GEN­TLE­MEN’S REL­ISH

Rory Knight Bruce rev­els in the re­flec­tive tran­quil­lity of salmon fish­ing in Scot­land

The Weekend Australian - Travel - - Holidays Afloat -

THERE can be few more gen­tle prospects in Scot­land than look­ing across the wa­ters of the Tweed at Kelso to the low, shim­mer­ing crenel­la­tions of Floors Cas­tle be­yond. Dur­ing the 19th cen­tury, C.J. Ap­per­ley, in Nim­rod’s Hunt­ing Tours , called the river the Rex flu­v­io­rum, and H.V. Mor­ton in InSearch of Scot­land , that mas­ter­piece of travel writ­ing, de­scribed the small town, with its square, churches and shops, as be­ing of French ap­pear­ance’’, which it is.

Nei­ther, how­ever, ex­pe­ri­enced, as I did, the pin­na­cle of a fish­er­man’s ca­reer: to be given a day alone on the Up­per Floors Beat, which is owned by the Duke of Roxburghe and lies a glo­ri­ous 2.5km of dou­ble banks be­neath his ducal seat. Si­lence and seren­ity en­gulf a fish­er­man here, where to cast chest-deep within the flow­ing wa­ters of the Tweed is heaven.

The pre­ferred months are Oc­to­ber and Novem­ber (on ac­count of the large num­ber of salmon), when fish­er­men con­gre­gate to try their hand and pa­tience along the length of the Tweed, from its small be­gin­nings near Mof­fat to the wide port bar of Ber­wick-Upon-Tweed. But the Up­per Floors Beat, which can be taken by four rods each day, or the Junc­tion Pool, nearer the town (owned by House of Hardy), should be the dream and des­ti­na­tion of ev­ery true ri­par­ian.

Such op­por­tu­ni­ties are lim­ited and, to be in with a chance at Floors on any of their beats, it is nec­es­sary to stay at the Roxburghe Ho­tel, 3km out of Kelso, owned by the es­tate. This is no hard­ship as the gra­cious es­tab­lish­ment, with its li­brary, award-win­ning chef Keith Short (hag­gis bread a spe­cialty), airy bed­rooms and lawns, in­spires tran­quil­lity.

Ge­orge Mack, the gen­eral man­ager, has been here for al­most 20 years. He pre­sides over a rhythm among all staff that is at­ten­tive, un­ob­tru­sive and thought­ful. Sports­men, fam­i­lies or cou­ples cel­e­brat­ing a spe­cial oc­ca­sion would be equally at home here. It was a wel­come sight to see guests el­e­gantly changed for din­ner, women in pearls and men in cash­mere sweaters.

There is also an 18-hole cham­pi­onship golf course un­der pro­fes­sional Craig Mont­gomerie. He joined me with my guest, noted Scot­tish golfer, artist and car­toon­ist Hugh Dodd, for the front four holes on the first day of my two-day stay. Both our games ben­e­fited from his en­cour­ag­ing and clear ad­vice. Dodd, who has a 16 hand­i­cap and lives on the golf course at North Ber­wick in the for­mer home of early pro­fes­sional golfer Ben Say­ers, pro­nounced this a very good in­land course, with long holes and a spec­tac­u­lar land­scape.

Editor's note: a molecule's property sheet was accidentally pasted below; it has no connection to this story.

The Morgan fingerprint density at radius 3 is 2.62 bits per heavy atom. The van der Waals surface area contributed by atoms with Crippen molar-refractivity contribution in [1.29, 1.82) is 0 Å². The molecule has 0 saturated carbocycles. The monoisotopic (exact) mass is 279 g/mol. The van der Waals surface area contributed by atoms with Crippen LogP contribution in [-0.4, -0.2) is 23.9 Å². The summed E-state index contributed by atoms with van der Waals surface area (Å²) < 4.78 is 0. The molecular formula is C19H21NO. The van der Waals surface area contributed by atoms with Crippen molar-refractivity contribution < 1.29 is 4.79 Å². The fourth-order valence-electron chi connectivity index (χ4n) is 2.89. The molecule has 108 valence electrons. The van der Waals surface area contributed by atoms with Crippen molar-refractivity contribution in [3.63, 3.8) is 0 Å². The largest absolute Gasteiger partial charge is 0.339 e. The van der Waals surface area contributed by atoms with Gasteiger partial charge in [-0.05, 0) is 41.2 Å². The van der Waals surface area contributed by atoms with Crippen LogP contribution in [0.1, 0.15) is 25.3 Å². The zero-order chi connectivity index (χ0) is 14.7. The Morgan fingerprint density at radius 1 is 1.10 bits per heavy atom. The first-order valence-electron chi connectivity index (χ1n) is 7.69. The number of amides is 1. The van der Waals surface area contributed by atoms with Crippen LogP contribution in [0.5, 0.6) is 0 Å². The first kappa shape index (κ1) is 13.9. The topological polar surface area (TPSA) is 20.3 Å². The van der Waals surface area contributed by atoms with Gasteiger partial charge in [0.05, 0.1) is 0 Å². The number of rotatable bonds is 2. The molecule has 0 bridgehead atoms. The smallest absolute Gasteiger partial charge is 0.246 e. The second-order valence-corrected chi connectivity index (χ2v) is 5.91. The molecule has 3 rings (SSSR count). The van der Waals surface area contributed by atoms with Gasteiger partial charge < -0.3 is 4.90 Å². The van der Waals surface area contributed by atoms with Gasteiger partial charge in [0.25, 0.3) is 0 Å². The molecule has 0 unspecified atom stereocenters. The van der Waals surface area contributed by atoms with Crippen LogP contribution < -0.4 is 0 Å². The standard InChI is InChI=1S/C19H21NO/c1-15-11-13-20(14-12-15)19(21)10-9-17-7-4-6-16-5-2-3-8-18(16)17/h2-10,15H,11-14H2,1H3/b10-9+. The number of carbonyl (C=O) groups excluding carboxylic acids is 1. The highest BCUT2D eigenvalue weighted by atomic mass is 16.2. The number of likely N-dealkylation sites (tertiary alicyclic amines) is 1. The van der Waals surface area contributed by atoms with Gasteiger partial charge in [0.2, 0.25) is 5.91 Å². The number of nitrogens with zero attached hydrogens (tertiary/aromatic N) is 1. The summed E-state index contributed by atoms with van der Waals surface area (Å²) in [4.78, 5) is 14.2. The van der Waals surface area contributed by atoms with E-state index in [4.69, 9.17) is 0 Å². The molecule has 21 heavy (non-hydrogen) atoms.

I could not rec­om­mend enough an hour (or a day, if you are feel­ing flush) with Mont­gomerie be­cause, even in our short time with him, our games as play­ers im­proved with his knowl­edge. In the end, nei­ther of us were a dis­grace to our game or the course, en­joy­ing a fine ca­ma­raderie and some ex­cel­lent shots.

So it was with the fish­ing, where to be put un­der the su­per­vi­sion of Up­per Floors Beat ghillie Colin Bell and his as­sis­tant Richard Dono­van is to learn from their ex­pe­ri­ence of the river gained from many years. I fished from the bank and a boat and, most ex­hil­a­rat­ing of all, by wad­ing far out into the Tweed.

From Bell I learned of his love of Lindisfarne, the Chris­tian is­land not a half-hour away on the Northum­brian coast, and tales of the many fish­er­men who have re­turned year af­ter year, sev­eral in their 70s, to this ma­jes­tic river.

There is a stone fish­er­man’s hut and of­ten, later in the sea­son, guests are wel­comed with a log fire in the morn­ing and have a bar­be­cue lunch. The woods above the river sound with pheas­ants, and the river is so undis­turbed that ot­ters and deer are fre­quently seen.

Be­yond are the Eil­don Hills, the 45m Water­loo mon­u­ment at An­crum and Smail­holm Tower. The last is one of the many re­minders that this was once the ter­rain of cat­tle raiders or reev­ers, but this fer­tile land is now presided over by set­tled es­tates and work­ing farms.

I did not catch my fish and there­fore was de­nied the hon­our of plac­ing my name in the game book be­neath the Duke of Roxburghe and his daugh­ter, both of whom had caught fish three days ear­lier. But I caught my breath from the pace of life.

I left the river with feel­ings of won­der and hu­mil­ity, rested and sorry for the wrongs of the world, some of which have been my own. For just one day, they stayed on the river­bank. The Spec­ta­tor www.roxburghe.net www.tweed­side­tackle.co.uk www.fishtweed.com

Rod awak­en­ing: From left, a fish­er­man tests his skill and pa­tience on the tran­quil River Tweed; an an­gler casts for prized Scot­tish salmon; the Tweed snakes past Floors Cas­tle at Kelso

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